Everyone who has reached the age of majority could benefit from having a will. It might be difficult to believe this statement if an individual does not have a basic understanding of how this document fits into estate planning. The first thing to know is that without one, the state of California could end up deciding what happens to an individual’s property and children.
This is because a will is the document that tells a California probate court, family and friends what a person wants to do with his or her property after death. For those who have minor children, a guardian can be appointed to take care of them in the event that the parent dies. Without these instructions, family members will need to petition the court for the right to take care of these matters, and they might not make the same decisions the deceased person would have made.
Not all of a person’s property will have to pass through a will. Any property in a trust does not have to go through probate and will be distributed in accordance with its provisions. Other assets pass to beneficiaries outside of a will, such as retirement accounts, insurance policies and other investment accounts. These accounts often require a designation form that names one or more beneficiaries who will receive the proceeds from them despite any contrary information in a will. Other pieces of property that are jointly owned upon death will also pass to the other person without going through probate.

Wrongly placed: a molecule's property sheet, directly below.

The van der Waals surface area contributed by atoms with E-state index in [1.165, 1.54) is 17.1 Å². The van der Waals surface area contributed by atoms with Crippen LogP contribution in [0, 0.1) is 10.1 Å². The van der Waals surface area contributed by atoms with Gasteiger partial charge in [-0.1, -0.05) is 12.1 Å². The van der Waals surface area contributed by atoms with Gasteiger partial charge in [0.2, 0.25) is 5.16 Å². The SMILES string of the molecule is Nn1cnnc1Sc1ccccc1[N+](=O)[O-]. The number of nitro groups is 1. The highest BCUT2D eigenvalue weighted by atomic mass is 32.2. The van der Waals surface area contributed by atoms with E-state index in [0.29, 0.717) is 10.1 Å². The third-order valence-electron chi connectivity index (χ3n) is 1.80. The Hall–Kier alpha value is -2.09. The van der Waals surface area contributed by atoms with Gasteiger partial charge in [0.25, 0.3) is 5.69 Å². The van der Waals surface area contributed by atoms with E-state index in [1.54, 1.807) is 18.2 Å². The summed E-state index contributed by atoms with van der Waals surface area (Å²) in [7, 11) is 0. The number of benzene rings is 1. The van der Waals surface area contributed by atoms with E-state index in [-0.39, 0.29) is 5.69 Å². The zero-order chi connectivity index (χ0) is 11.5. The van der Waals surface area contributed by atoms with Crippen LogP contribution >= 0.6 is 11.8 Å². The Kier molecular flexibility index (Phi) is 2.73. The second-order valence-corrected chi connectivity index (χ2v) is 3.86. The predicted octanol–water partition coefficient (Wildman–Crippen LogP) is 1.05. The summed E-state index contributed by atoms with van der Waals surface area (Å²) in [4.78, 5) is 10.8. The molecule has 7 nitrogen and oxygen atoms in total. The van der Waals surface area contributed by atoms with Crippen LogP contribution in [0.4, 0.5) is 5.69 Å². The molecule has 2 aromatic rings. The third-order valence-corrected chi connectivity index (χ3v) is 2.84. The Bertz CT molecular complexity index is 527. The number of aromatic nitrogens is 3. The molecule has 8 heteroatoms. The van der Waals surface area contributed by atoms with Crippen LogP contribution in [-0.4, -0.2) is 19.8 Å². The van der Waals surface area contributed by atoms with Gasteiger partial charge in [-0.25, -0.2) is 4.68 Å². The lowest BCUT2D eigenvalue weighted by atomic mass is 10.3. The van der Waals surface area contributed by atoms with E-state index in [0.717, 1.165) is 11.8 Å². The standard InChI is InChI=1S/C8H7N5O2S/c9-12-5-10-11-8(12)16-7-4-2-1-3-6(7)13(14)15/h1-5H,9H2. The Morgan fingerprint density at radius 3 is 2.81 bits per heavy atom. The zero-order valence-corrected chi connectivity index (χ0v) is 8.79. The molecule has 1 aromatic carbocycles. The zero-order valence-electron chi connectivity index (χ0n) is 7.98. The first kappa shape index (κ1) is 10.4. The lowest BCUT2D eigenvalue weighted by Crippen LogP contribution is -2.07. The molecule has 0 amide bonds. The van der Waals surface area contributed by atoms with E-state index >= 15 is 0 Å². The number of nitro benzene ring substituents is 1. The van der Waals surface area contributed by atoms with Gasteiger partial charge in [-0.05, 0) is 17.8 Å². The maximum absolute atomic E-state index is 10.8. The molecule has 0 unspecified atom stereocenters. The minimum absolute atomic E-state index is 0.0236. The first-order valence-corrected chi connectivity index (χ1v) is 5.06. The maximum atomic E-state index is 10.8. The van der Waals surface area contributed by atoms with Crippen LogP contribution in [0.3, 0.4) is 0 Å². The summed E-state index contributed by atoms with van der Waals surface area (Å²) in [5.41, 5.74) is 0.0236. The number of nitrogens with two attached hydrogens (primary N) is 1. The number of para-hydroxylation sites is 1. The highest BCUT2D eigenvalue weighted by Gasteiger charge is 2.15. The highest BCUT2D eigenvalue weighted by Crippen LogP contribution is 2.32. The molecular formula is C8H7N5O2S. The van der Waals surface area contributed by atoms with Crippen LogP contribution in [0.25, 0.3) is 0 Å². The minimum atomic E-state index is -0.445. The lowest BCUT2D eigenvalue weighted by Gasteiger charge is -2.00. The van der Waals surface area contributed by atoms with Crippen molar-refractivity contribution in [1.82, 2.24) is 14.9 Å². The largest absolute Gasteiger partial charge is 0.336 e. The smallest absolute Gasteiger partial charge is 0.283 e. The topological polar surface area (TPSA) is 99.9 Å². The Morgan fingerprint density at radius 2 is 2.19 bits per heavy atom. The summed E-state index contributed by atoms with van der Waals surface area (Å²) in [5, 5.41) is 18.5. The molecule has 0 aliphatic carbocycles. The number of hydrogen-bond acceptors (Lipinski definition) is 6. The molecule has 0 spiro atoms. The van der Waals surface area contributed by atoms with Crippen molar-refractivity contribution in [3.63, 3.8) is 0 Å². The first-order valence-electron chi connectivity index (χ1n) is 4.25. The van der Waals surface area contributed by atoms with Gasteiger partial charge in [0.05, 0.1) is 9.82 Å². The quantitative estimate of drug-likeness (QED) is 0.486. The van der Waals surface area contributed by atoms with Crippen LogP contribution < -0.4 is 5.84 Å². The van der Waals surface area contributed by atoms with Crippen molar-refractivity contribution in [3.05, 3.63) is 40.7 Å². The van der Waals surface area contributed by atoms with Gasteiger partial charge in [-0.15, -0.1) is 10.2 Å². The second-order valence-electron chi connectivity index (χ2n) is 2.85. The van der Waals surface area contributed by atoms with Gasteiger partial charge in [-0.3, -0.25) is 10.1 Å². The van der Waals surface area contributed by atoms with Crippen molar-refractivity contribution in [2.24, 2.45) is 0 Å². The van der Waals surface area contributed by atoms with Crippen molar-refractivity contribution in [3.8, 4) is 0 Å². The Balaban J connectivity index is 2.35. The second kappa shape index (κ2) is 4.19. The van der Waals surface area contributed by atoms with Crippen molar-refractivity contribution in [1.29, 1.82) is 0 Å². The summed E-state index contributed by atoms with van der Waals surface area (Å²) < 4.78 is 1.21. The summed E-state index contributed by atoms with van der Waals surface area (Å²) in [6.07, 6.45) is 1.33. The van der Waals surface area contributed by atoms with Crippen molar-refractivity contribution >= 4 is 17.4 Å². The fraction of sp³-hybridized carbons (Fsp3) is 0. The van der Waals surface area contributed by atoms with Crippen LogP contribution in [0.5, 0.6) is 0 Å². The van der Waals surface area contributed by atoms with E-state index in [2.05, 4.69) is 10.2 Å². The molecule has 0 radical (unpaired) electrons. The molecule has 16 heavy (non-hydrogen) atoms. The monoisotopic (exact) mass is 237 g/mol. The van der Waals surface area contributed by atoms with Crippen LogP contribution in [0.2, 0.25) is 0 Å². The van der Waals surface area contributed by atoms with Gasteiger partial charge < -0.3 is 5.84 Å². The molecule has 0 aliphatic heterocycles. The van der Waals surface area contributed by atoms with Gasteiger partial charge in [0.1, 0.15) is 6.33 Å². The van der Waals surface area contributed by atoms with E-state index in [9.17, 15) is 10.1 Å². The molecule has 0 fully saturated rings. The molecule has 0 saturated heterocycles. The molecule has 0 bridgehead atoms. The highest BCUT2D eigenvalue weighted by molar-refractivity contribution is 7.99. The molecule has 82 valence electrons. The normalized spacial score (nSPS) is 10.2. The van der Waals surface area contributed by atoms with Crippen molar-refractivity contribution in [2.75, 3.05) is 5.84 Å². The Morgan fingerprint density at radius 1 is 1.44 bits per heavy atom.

The will is often seen as the cornerstone of any estate plan. Estate planning can be tailored to the needs of the individual, and other documents might accompany it in order to ensure that a person’s wishes are carried out as he or she intends. However, in most cases, the one document that will always remain part of the plan is a person’s Last Will and Testament.